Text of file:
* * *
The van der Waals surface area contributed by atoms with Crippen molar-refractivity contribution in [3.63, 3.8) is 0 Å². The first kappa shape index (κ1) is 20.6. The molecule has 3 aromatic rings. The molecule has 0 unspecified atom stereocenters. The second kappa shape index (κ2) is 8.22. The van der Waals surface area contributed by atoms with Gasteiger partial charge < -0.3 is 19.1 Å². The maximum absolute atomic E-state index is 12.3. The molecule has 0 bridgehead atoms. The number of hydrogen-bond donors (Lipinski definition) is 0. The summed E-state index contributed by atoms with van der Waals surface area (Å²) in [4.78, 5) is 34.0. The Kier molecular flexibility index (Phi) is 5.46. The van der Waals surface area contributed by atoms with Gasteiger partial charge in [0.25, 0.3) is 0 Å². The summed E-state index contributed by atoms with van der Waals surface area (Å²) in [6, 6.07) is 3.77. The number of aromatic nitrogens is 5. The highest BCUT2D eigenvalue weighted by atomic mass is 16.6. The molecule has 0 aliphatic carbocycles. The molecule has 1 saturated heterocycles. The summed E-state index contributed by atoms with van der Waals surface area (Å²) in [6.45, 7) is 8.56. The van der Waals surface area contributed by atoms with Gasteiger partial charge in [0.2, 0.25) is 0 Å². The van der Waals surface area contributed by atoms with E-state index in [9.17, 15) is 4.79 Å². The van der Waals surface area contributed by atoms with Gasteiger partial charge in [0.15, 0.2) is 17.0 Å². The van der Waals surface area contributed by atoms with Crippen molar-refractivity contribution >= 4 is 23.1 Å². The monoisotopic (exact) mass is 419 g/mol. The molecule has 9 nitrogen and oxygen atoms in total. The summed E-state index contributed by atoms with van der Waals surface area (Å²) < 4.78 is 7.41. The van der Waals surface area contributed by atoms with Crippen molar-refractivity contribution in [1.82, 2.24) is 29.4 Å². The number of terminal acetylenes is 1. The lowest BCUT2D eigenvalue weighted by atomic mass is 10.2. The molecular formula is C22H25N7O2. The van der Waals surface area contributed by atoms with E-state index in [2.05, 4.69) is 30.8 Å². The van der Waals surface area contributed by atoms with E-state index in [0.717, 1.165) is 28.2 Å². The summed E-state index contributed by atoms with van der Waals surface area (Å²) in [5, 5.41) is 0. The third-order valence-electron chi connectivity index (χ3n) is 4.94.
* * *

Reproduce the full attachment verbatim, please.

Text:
The van der Waals surface area contributed by atoms with Crippen molar-refractivity contribution in [3.63, 3.8) is 0 Å². The first kappa shape index (κ1) is 20.6. The molecule has 3 aromatic rings. The molecule has 0 unspecified atom stereocenters. The second kappa shape index (κ2) is 8.22. The van der Waals surface area contributed by atoms with Gasteiger partial charge < -0.3 is 19.1 Å². The maximum absolute atomic E-state index is 12.3. The molecule has 0 bridgehead atoms. The number of hydrogen-bond donors (Lipinski definition) is 0. The summed E-state index contributed by atoms with van der Waals surface area (Å²) in [4.78, 5) is 34.0. The Kier molecular flexibility index (Phi) is 5.46. The van der Waals surface area contributed by atoms with Gasteiger partial charge in [0.25, 0.3) is 0 Å². The summed E-state index contributed by atoms with van der Waals surface area (Å²) in [6, 6.07) is 3.77. The number of aromatic nitrogens is 5. The highest BCUT2D eigenvalue weighted by atomic mass is 16.6. The molecule has 0 aliphatic carbocycles. The molecule has 1 saturated heterocycles. The summed E-state index contributed by atoms with van der Waals surface area (Å²) in [6.45, 7) is 8.56. The van der Waals surface area contributed by atoms with Gasteiger partial charge in [0.2, 0.25) is 0 Å². The van der Waals surface area contributed by atoms with E-state index in [9.17, 15) is 4.79 Å². The van der Waals surface area contributed by atoms with Gasteiger partial charge in [0.15, 0.2) is 17.0 Å². The van der Waals surface area contributed by atoms with Crippen molar-refractivity contribution >= 4 is 23.1 Å². The monoisotopic (exact) mass is 419 g/mol. The molecule has 9 nitrogen and oxygen atoms in total. The summed E-state index contributed by atoms with van der Waals surface area (Å²) < 4.78 is 7.41. The van der Waals surface area contributed by atoms with Crippen molar-refractivity contribution in [1.82, 2.24) is 29.4 Å². The number of terminal acetylenes is 1. The lowest BCUT2D eigenvalue weighted by atomic mass is 10.2. The molecular formula is C22H25N7O2. The van der Waals surface area contributed by atoms with E-state index in [2.05, 4.69) is 30.8 Å². The van der Waals surface area contributed by atoms with E-state index in [0.717, 1.165) is 28.2 Å². The summed E-state index contributed by atoms with van der Waals surface area (Å²) in [5, 5.41) is 0. The third-order valence-electron chi connectivity index (χ3n) is 4.94.